This Thursday, with a still-broken municipal-hearing process that’s biased against ordinary citizens, our city council will consider an over-the-top, weather-postponed request to radically rezone a single-family lot and bring downtown-style buildings to Austin’s historic Montopolis neighborhood.

It’s the latest in a long series of rezoning requests targeting Montopolis, and together they threaten to displace numerous families that have called the area home for generations.

Hardworking residents have filed a valid petition protesting the zoning change, but will our “progressive” city council listen to their objections—or will it perpetuate Austin’s systemic displacement of low-income people of color?

Contact Mayor Steve Adler and the rest of the city council before this Thursday and tell them to stand with the families of Montopolis. Tell them to vote against Item Nos. 94 and 95 on their March 25 agenda!

The land developer making the request has targeted a parcel zoned for single-family housing (SF-3) in the center of the neighborhood and is seeking to convert it to the highest-density multifamily zoning available (MF-6). The change would allow buildings as tall as 90 feet—or as tall as 135 feet, if the developer utilizes the city’s misleadingly named “Affordability Unlocked” program. Amazingly, Affordability Unlocked would allow the construction of a condominium project in Montopolis where all units are designed for newcomers whose incomes are nearly three times as high as those of the neighborhood’s current residents, on average.

A development like that would send surrounding property taxes into the stratosphere and worsen the area’s already-dire displacement crisis.

The families of Montopolis deserve better. Older than Austin, the neighborhood has been designated a “sensitive and vulnerable” area under federal Health and Human Services guidelines. Its median family income is $32,000, only about one-third of the citywide figure ($97,500)—meaning that virtually all of the neighborhood’s current homes qualify as affordable housing for minority families. It should be protected and supported by municipal anti-displacement programs, not plundered as an extension of fast-gentrifying Riverside Drive or easy access to the new Tesla facility.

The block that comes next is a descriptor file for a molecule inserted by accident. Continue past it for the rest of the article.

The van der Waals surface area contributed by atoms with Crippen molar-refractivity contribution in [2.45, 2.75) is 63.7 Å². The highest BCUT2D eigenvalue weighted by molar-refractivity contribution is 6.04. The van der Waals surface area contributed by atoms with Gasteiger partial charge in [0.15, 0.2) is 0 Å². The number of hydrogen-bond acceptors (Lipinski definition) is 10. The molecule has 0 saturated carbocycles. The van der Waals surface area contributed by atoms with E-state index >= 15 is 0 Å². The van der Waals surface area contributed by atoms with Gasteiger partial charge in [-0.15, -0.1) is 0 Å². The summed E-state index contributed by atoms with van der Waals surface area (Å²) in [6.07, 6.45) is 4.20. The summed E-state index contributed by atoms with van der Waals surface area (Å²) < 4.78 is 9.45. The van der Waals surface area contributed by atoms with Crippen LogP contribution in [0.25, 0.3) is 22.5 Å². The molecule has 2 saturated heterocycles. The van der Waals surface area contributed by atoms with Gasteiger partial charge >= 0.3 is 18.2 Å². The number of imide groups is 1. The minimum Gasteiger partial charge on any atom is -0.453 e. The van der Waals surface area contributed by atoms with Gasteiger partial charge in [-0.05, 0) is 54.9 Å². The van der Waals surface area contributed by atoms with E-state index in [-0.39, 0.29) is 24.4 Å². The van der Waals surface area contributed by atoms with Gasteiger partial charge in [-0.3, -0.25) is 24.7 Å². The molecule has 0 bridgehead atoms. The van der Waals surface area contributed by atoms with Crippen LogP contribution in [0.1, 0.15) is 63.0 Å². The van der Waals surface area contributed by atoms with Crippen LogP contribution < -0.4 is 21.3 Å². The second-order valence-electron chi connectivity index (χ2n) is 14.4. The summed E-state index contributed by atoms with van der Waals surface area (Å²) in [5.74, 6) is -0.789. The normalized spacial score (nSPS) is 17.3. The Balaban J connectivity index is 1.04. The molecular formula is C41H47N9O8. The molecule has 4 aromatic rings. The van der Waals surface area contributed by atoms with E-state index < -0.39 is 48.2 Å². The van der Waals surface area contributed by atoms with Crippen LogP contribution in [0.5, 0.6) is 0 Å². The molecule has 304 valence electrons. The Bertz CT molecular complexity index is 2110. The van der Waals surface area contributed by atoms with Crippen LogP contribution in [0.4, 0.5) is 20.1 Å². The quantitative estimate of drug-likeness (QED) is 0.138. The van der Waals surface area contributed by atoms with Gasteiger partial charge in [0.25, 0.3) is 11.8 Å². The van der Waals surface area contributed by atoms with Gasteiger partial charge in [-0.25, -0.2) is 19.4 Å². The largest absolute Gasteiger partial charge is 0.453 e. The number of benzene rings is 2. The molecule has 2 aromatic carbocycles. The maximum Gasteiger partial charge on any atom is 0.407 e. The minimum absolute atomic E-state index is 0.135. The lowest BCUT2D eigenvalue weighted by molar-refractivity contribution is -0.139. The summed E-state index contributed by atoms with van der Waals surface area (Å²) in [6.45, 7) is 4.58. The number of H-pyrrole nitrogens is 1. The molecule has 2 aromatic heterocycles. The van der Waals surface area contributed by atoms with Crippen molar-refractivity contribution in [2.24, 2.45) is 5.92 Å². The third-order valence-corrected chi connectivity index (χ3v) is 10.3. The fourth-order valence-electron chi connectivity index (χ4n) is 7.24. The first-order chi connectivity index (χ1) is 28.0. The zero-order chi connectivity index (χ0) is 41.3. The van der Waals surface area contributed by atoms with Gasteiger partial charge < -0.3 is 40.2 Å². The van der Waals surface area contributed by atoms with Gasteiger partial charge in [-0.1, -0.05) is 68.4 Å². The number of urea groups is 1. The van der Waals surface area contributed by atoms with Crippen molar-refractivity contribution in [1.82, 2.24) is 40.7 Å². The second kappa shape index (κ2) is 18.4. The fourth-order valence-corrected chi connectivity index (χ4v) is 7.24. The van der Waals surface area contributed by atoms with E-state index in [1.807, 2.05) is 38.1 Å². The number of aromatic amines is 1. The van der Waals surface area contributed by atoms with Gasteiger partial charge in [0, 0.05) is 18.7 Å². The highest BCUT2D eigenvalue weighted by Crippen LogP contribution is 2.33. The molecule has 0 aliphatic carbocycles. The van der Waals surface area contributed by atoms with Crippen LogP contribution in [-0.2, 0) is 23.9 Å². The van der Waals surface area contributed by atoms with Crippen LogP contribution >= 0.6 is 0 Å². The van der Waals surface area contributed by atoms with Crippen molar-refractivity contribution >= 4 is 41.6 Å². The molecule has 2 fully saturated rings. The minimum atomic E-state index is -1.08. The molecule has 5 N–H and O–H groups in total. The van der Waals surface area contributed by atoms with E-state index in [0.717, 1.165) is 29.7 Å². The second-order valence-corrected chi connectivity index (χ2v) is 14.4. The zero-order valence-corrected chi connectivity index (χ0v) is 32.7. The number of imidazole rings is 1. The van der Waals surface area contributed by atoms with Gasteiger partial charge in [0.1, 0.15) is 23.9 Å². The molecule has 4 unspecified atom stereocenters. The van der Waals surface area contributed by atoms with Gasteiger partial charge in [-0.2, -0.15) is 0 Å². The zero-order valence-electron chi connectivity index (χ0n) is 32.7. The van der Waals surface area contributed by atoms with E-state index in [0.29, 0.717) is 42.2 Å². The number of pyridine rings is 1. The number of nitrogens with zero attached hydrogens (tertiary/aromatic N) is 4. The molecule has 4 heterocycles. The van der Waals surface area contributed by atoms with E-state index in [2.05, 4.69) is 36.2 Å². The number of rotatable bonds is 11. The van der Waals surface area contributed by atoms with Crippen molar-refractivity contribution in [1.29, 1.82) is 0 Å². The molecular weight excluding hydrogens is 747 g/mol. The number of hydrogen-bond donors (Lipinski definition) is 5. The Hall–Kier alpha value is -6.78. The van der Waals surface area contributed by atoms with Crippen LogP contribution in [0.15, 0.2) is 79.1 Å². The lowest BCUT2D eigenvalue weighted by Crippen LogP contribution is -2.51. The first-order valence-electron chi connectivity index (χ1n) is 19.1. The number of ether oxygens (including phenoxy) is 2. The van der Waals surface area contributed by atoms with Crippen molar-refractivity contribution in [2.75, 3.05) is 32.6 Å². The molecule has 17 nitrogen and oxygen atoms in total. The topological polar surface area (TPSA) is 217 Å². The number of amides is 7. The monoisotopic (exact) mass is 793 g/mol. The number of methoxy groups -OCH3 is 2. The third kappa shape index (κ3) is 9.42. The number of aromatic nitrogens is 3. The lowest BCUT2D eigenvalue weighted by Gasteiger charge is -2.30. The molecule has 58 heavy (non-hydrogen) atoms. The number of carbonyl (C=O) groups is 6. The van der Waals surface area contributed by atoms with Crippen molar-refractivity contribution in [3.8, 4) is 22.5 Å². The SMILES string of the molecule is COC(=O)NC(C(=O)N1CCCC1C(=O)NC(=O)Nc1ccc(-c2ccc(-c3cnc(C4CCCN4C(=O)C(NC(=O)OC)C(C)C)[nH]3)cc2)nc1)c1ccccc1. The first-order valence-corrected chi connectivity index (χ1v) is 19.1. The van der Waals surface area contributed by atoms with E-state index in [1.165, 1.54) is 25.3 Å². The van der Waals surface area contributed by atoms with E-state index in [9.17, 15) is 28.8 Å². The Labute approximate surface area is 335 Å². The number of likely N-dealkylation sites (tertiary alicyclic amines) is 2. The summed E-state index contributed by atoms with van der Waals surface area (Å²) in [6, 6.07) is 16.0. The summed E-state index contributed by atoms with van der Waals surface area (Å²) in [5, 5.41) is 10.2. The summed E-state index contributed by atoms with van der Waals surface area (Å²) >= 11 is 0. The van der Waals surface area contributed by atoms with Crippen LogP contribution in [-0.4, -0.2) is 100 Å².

It’s time to stop the cycle of speculation, gentrification, and displacement of low-income communities of color in East Austin. Contact the mayor and city council using the information below, and ask them to vote against Item Nos. 94 and 95 on the March 25th agenda.

If the developer isn’t willing to work with community members to fashion an appropriate zoning change that works for everyone, then the request should simply be denied.

Together we can build an Austin for everyone!

Mayor Steve Adler: | 512-978-2100

Natasha Harper-Madison (District 1): | 512-978-2101

Vanessa Fuentes (District 2): | 512-978-2102

Sabino Renteria (District 3): | 512-978-2103

Greg Casar (District 4): | 512-978-2104

Ann Kitchen (District 5): | 512-978-2105

Mackenzie Kelly (District 6): | 512-978-2180

Leslie Pool (District 7): | 512-978-2107

Paige Ellis (District 8): | 512-978-2108

Kathie Tovo (District 9): | 512-978-2109

Alison Alter (District 10): | 512-978-2110

You may send a single email to the mayor and all council members using this form.

Here are the full details on this Thursday’s cases:

Item No. 94
NPA-2020-0005.01 (neighborhood plan amendment) Conduct a public hearing and approve an ordinance amending Ordinance No. 010927-05 the Montopolis Neighborhood Plan, an element of the Imagine Austin Comprehensive Plan, to change the land use designation on the future land use map (FLUM) on property locally known as 1013 and 1017 Montopolis Drive (Country Club East/Carson Creek Watershed) from Single Family to Multifamily land use.

Item No. 95
C14-2020-0029 – Montopolis Acres Rezoning  Conduct a public hearing and approve an ordinance amending City Code Title 25 by rezoning property locally known as 1013 and 1017 Montopolis Drive (Carson Creek Watershed). Applicant Request: To rezone from single family residence-neighborhood plan (SF-3-NP) combining district zoning to multifamily residence highest density-neighborhood plan (MF-6-NP) combining district zoning, as amended.